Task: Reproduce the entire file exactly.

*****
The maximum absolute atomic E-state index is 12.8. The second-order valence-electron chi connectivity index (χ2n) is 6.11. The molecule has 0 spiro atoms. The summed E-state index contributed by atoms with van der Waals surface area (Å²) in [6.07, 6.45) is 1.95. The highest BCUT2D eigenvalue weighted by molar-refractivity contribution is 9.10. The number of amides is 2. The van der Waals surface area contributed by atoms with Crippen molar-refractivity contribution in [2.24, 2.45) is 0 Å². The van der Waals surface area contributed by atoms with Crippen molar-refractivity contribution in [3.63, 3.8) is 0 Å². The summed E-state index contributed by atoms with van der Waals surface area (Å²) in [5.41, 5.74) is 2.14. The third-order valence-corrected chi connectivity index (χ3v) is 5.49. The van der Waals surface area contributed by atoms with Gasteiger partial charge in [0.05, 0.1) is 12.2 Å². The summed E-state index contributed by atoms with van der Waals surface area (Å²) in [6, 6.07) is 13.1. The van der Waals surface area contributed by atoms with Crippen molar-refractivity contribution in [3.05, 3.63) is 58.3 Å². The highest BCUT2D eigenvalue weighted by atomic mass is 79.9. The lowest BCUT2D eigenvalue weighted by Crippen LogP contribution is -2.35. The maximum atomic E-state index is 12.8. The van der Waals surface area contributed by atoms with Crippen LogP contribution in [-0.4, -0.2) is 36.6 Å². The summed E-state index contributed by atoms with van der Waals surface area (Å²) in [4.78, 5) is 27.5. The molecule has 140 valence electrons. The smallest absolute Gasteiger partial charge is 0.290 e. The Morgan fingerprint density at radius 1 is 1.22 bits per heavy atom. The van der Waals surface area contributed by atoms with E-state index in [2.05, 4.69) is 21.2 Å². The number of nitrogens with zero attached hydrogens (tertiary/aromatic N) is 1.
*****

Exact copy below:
The maximum absolute atomic E-state index is 12.8. The second-order valence-electron chi connectivity index (χ2n) is 6.11. The molecule has 0 spiro atoms. The summed E-state index contributed by atoms with van der Waals surface area (Å²) in [6.07, 6.45) is 1.95. The highest BCUT2D eigenvalue weighted by molar-refractivity contribution is 9.10. The number of amides is 2. The van der Waals surface area contributed by atoms with Crippen molar-refractivity contribution in [2.24, 2.45) is 0 Å². The van der Waals surface area contributed by atoms with Crippen molar-refractivity contribution in [3.63, 3.8) is 0 Å². The summed E-state index contributed by atoms with van der Waals surface area (Å²) in [5.41, 5.74) is 2.14. The third-order valence-corrected chi connectivity index (χ3v) is 5.49. The van der Waals surface area contributed by atoms with Gasteiger partial charge in [0.05, 0.1) is 12.2 Å². The summed E-state index contributed by atoms with van der Waals surface area (Å²) in [6, 6.07) is 13.1. The van der Waals surface area contributed by atoms with Crippen molar-refractivity contribution in [3.05, 3.63) is 58.3 Å². The highest BCUT2D eigenvalue weighted by atomic mass is 79.9. The lowest BCUT2D eigenvalue weighted by Crippen LogP contribution is -2.35. The maximum atomic E-state index is 12.8. The van der Waals surface area contributed by atoms with Crippen LogP contribution in [-0.4, -0.2) is 36.6 Å². The summed E-state index contributed by atoms with van der Waals surface area (Å²) in [4.78, 5) is 27.5. The molecule has 140 valence electrons. The smallest absolute Gasteiger partial charge is 0.290 e. The Morgan fingerprint density at radius 1 is 1.22 bits per heavy atom. The van der Waals surface area contributed by atoms with E-state index in [2.05, 4.69) is 21.2 Å². The number of nitrogens with zero attached hydrogens (tertiary/aromatic N) is 1.